Brassaï (French, 1899-1984) 'Billiard Player, boulevard Rochechouart' 1932-33 (installation view)

 

Brassaï (French, 1899-1984)
Billiard Player, boulevard Rochechouart (installation view)
1932-33
Gelatin silver print
Photo: Marcus Bunyan

 

Brassaï (French, 1899-1984) 'Billiard Player, boulevard Rochechouart' 1932-33

 

Brassaï (French, 1899-1984)
Billiard Player, boulevard Rochechouart
1932-33
Gelatin silver print

 

Installation view of the exhibition 'Brassaï' at Foam, Amsterdam

 

Installation view of the exhibition Brassaï at Foam, Amsterdam showing photographs from the section Personages including at left Billiard Player, boulevard Rochechouart 1932-33; and at right, Market Porter, Les Halles 1939
Photo: Marcus Bunyan

 

Brassaï (French, 1899-1984) 'Market Porter, Les Halles' 1939 (installation view)

 

Brassaï (French, 1899-1984)
Market Porter, Les Halles (installation view)
1939
Gelatin silver print
Photo: Marcus Bunyan

 

Brassaï (French, 1899-1984) 'Bal des Quatre Saisons, rue de Lappe' c. 1932

 

Brassaï (French, 1899-1984)
Bal des Quatre Saisons, rue de Lappe
c. 1932
Gelatin silver print

 

Brassaï (French, 1899-1984) 'Chez Suzy' 1931-32

 

Brassaï (French, 1899-1984)
Chez Suzy
1931-32
Gelatin silver print

 

Brassaï (French, 1899-1984) 'At the Hôtel des Terrasses' c. 1932 (installation view)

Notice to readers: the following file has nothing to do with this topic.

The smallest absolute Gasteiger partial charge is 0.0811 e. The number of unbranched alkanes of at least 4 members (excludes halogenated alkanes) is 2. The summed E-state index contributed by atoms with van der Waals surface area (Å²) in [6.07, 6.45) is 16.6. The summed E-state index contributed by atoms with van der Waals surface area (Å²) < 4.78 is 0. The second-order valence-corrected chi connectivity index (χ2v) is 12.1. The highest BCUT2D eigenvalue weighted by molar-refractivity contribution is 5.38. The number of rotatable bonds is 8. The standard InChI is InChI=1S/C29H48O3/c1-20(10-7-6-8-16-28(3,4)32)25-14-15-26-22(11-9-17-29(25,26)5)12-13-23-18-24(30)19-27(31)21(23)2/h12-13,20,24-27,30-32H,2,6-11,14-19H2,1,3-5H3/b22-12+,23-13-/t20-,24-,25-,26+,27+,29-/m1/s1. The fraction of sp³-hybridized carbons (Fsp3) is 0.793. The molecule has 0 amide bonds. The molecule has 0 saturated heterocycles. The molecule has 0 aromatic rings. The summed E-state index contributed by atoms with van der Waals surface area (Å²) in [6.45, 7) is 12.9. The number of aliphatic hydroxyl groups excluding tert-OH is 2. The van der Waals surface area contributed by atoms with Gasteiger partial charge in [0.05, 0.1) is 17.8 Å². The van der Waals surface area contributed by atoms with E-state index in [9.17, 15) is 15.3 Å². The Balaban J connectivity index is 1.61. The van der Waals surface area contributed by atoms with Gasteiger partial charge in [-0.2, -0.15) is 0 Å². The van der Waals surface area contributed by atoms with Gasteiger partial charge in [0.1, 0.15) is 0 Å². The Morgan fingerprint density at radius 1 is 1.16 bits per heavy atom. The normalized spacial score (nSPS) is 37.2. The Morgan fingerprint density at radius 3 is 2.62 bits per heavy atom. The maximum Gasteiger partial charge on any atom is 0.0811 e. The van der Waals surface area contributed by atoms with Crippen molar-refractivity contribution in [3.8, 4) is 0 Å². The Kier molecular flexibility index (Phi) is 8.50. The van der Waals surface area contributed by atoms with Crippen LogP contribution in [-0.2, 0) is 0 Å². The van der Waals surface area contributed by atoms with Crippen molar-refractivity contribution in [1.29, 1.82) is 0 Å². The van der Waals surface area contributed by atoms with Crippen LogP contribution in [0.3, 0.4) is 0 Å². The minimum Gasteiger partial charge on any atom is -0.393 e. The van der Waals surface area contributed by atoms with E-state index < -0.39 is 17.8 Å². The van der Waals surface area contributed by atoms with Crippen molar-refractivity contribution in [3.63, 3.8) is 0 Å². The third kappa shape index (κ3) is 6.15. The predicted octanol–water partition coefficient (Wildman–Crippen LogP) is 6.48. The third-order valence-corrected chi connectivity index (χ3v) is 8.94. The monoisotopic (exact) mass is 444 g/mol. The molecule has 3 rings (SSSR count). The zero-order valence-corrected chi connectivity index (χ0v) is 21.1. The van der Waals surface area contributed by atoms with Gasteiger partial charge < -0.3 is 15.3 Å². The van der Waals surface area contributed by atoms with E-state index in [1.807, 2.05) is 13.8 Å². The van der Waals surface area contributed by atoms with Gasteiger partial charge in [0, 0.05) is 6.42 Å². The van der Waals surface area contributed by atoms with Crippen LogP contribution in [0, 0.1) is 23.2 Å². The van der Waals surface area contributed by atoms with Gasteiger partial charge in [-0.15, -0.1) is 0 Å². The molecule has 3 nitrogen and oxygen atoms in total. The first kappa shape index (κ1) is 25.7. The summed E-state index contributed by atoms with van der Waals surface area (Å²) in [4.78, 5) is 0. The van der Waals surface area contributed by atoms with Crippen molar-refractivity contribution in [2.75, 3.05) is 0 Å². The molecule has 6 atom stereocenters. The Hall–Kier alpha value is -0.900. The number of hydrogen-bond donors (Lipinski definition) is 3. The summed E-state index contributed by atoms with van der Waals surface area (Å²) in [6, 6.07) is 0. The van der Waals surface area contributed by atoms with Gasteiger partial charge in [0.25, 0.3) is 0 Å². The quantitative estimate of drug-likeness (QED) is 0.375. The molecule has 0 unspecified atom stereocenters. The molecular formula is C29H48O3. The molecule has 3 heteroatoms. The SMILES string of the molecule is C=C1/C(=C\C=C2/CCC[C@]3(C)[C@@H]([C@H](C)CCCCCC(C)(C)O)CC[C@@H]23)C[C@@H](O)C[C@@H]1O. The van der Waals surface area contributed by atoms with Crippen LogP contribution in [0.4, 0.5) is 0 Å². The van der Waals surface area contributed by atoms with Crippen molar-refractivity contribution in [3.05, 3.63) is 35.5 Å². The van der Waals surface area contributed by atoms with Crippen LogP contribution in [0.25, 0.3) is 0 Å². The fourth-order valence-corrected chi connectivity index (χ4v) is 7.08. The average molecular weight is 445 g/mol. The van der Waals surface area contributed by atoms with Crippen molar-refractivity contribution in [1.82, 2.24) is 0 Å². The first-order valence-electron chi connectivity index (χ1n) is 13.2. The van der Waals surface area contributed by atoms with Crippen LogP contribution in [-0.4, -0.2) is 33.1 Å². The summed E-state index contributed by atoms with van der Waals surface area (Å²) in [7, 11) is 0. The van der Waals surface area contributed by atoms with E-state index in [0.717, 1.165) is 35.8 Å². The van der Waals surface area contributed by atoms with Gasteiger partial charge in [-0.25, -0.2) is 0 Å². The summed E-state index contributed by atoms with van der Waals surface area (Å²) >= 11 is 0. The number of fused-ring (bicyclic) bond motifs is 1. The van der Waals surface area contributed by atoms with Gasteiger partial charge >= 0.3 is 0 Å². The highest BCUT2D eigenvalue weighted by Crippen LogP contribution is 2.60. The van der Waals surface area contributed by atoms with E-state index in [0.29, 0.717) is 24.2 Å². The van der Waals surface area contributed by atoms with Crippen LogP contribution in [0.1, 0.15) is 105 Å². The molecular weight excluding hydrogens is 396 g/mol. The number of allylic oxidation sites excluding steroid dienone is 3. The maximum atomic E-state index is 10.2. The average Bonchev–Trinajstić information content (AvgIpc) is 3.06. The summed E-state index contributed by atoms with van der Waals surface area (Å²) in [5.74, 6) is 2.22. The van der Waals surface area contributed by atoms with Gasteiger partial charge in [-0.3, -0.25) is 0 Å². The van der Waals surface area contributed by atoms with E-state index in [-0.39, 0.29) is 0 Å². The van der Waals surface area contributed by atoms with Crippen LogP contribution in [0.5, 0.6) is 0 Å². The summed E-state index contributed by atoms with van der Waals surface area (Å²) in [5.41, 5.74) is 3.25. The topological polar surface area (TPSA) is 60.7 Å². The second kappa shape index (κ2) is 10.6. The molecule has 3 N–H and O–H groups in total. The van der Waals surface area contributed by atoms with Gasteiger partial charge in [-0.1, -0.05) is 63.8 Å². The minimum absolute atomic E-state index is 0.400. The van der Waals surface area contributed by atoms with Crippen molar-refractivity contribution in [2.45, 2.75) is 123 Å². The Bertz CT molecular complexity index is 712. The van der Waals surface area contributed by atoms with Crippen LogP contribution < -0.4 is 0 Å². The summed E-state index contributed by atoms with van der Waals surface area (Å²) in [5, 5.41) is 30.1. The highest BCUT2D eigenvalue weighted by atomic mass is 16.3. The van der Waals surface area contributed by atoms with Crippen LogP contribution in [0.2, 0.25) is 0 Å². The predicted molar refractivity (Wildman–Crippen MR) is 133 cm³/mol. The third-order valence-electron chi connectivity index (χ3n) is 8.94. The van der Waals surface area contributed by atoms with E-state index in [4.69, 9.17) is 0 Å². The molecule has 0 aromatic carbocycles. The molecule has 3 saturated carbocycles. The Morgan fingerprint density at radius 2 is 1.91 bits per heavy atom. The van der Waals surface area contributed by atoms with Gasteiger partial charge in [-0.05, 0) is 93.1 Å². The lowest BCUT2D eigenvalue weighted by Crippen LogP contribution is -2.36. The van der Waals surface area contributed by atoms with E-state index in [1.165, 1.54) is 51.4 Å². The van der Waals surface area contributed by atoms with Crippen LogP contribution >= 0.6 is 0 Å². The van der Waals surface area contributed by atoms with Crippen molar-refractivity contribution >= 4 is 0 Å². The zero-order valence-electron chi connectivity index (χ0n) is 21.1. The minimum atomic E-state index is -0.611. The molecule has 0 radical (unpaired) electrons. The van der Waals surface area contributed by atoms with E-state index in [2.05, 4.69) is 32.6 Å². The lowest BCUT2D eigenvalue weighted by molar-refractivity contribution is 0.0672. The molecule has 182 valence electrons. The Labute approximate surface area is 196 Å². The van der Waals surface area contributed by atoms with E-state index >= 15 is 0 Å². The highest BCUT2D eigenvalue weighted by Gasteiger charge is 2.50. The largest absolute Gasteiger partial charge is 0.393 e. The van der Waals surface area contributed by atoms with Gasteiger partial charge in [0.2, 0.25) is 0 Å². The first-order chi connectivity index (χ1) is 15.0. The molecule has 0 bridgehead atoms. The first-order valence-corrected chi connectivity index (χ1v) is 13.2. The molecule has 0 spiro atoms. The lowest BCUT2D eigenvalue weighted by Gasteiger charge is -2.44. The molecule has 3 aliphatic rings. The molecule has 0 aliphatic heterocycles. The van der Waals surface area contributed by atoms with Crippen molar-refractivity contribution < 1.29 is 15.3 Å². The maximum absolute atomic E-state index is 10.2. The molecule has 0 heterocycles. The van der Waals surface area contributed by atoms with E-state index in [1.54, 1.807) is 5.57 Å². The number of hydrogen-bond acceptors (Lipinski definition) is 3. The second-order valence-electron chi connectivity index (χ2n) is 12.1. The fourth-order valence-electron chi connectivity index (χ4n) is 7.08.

Brassaï (French, 1899-1984)
At the Hôtel des Terrasses (installation view)
c. 1932
Gelatin silver print
Photo: Marcus Bunyan

 

Installation view of the exhibition 'Brassaï' at Foam, Amsterdam

 

Installation view of the exhibition Brassaï at Foam, Amsterdam showing photographs from Brassaï’s series Sleep
Photo: Marcus Bunyan

 

 

Sleep

In 1945 Brassaï wrote a brief essay to accompany some of his pictures of sleepers. It reads in part “All things that stand against their inclination – a tree, a column, a tower, a rock – are regarded with a malign eye by gravity … She especially has a grudge against man, that foolhardy being who, in open collusion with the sunlight, alone among his brothers under the spell of gravitation, dares to stand up. For sunlight and gravity fight over living beings, the one turning over what the other has put up. Alas! Sunlight lives a long way away and can never be found when she is needed the most. Thus gravity is suited to have the last word.”

 

Installation view of the exhibition 'Brassaï' at Foam, Amsterdam

 

Installation view of the exhibition Brassaï at Foam, Amsterdam showing photographs from Brassaï’s series Sleep with at left, Paris c. 1934; and at centre, Sleeping c. 1935
Photo: Marcus Bunyan

 

Brassaï (French, 1899-1984) 'Paris' c. 1934 (installation view)

 

Brassaï (French, 1899-1984)
Paris (installation view)
c. 1934
Gelatin silver print
Photo: Marcus Bunyan

 

Brassaï (French, 1899-1984) 'Sleeping' c. 1935 (installation view)

 

Brassaï (French, 1899-1984)
Sleeping (installation view)
c. 1935
Gelatin silver print
Photo: Marcus Bunyan

 

Brassaï (French, 1899-1984) 'Montmartre' 1930-31

 

Brassaï (French, 1899-1984)
Montmartre
1930-31
Gelatin silver print

 

 

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20
Apr
18

Exhibition: ‘Brassaï’ at Fundación MAPFRE, Barcelona